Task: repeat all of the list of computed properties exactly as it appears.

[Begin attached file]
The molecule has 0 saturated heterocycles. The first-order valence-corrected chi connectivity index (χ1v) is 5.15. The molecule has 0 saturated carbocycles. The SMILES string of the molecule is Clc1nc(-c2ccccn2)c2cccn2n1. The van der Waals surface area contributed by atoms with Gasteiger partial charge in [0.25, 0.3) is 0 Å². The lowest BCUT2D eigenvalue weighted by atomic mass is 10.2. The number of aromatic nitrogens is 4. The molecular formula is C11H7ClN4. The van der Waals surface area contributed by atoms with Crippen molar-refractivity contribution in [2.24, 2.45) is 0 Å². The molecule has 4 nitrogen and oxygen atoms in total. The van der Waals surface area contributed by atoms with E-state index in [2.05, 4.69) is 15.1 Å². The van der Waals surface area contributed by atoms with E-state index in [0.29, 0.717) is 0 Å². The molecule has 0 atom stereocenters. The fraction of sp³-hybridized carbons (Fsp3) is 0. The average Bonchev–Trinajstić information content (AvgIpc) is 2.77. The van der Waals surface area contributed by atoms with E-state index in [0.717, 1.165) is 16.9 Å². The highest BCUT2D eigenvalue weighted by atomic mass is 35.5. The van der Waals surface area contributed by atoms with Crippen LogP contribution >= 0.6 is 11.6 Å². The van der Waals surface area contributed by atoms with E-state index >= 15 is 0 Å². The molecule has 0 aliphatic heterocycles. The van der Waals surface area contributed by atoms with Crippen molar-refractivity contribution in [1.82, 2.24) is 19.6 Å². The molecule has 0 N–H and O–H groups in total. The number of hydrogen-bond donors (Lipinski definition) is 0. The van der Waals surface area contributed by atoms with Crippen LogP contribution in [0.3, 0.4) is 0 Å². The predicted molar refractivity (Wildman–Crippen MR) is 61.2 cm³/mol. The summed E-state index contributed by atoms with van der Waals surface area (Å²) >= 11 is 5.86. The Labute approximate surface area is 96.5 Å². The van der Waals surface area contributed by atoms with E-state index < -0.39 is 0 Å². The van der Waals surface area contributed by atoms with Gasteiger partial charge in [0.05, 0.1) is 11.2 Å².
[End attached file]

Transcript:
The molecule has 0 saturated heterocycles. The first-order valence-corrected chi connectivity index (χ1v) is 5.15. The molecule has 0 saturated carbocycles. The SMILES string of the molecule is Clc1nc(-c2ccccn2)c2cccn2n1. The van der Waals surface area contributed by atoms with Gasteiger partial charge in [0.25, 0.3) is 0 Å². The lowest BCUT2D eigenvalue weighted by atomic mass is 10.2. The number of aromatic nitrogens is 4. The molecular formula is C11H7ClN4. The van der Waals surface area contributed by atoms with Crippen molar-refractivity contribution in [2.24, 2.45) is 0 Å². The molecule has 4 nitrogen and oxygen atoms in total. The van der Waals surface area contributed by atoms with E-state index in [2.05, 4.69) is 15.1 Å². The van der Waals surface area contributed by atoms with E-state index in [0.29, 0.717) is 0 Å². The molecule has 0 atom stereocenters. The fraction of sp³-hybridized carbons (Fsp3) is 0. The average Bonchev–Trinajstić information content (AvgIpc) is 2.77. The van der Waals surface area contributed by atoms with E-state index in [0.717, 1.165) is 16.9 Å². The highest BCUT2D eigenvalue weighted by atomic mass is 35.5. The van der Waals surface area contributed by atoms with Crippen LogP contribution >= 0.6 is 11.6 Å². The van der Waals surface area contributed by atoms with E-state index >= 15 is 0 Å². The molecule has 0 aliphatic heterocycles. The van der Waals surface area contributed by atoms with Crippen molar-refractivity contribution in [1.82, 2.24) is 19.6 Å². The molecule has 0 N–H and O–H groups in total. The number of hydrogen-bond donors (Lipinski definition) is 0. The van der Waals surface area contributed by atoms with Crippen LogP contribution in [0.3, 0.4) is 0 Å². The predicted molar refractivity (Wildman–Crippen MR) is 61.2 cm³/mol. The summed E-state index contributed by atoms with van der Waals surface area (Å²) >= 11 is 5.86. The Labute approximate surface area is 96.5 Å². The van der Waals surface area contributed by atoms with E-state index < -0.39 is 0 Å². The van der Waals surface area contributed by atoms with Gasteiger partial charge in [0.05, 0.1) is 11.2 Å².